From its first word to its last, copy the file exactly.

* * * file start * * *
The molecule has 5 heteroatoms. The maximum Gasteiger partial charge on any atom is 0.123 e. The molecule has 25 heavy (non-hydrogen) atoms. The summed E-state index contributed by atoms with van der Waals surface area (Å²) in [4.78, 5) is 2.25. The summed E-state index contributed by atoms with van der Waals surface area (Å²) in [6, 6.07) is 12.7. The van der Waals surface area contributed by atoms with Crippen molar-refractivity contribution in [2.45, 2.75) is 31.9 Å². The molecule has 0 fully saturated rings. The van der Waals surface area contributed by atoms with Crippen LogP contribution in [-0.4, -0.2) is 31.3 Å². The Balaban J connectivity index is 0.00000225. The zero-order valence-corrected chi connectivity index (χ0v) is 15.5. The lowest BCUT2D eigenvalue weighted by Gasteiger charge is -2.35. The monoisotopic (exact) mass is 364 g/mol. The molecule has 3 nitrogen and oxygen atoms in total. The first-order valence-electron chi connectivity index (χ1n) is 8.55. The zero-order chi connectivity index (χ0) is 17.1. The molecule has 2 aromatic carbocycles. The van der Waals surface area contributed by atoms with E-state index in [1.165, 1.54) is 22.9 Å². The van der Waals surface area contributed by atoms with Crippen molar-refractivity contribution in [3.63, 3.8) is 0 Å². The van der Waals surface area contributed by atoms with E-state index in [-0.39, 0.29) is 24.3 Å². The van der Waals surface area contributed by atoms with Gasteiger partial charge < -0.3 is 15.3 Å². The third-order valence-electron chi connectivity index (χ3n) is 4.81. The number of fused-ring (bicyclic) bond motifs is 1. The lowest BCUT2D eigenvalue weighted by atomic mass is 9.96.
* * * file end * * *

The molecule has 5 heteroatoms. The maximum Gasteiger partial charge on any atom is 0.123 e. The molecule has 25 heavy (non-hydrogen) atoms. The summed E-state index contributed by atoms with van der Waals surface area (Å²) in [4.78, 5) is 2.25. The summed E-state index contributed by atoms with van der Waals surface area (Å²) in [6, 6.07) is 12.7. The van der Waals surface area contributed by atoms with Crippen molar-refractivity contribution in [2.45, 2.75) is 31.9 Å². The molecule has 0 fully saturated rings. The van der Waals surface area contributed by atoms with Crippen LogP contribution in [-0.4, -0.2) is 31.3 Å². The Balaban J connectivity index is 0.00000225. The zero-order valence-corrected chi connectivity index (χ0v) is 15.5. The lowest BCUT2D eigenvalue weighted by Gasteiger charge is -2.35. The monoisotopic (exact) mass is 364 g/mol. The molecule has 3 nitrogen and oxygen atoms in total. The first-order valence-electron chi connectivity index (χ1n) is 8.55. The zero-order chi connectivity index (χ0) is 17.1. The molecule has 2 aromatic carbocycles. The van der Waals surface area contributed by atoms with E-state index in [1.165, 1.54) is 22.9 Å². The van der Waals surface area contributed by atoms with Crippen molar-refractivity contribution in [3.63, 3.8) is 0 Å². The van der Waals surface area contributed by atoms with E-state index in [-0.39, 0.29) is 24.3 Å². The van der Waals surface area contributed by atoms with Gasteiger partial charge < -0.3 is 15.3 Å². The third-order valence-electron chi connectivity index (χ3n) is 4.81. The number of fused-ring (bicyclic) bond motifs is 1. The lowest BCUT2D eigenvalue weighted by atomic mass is 9.96.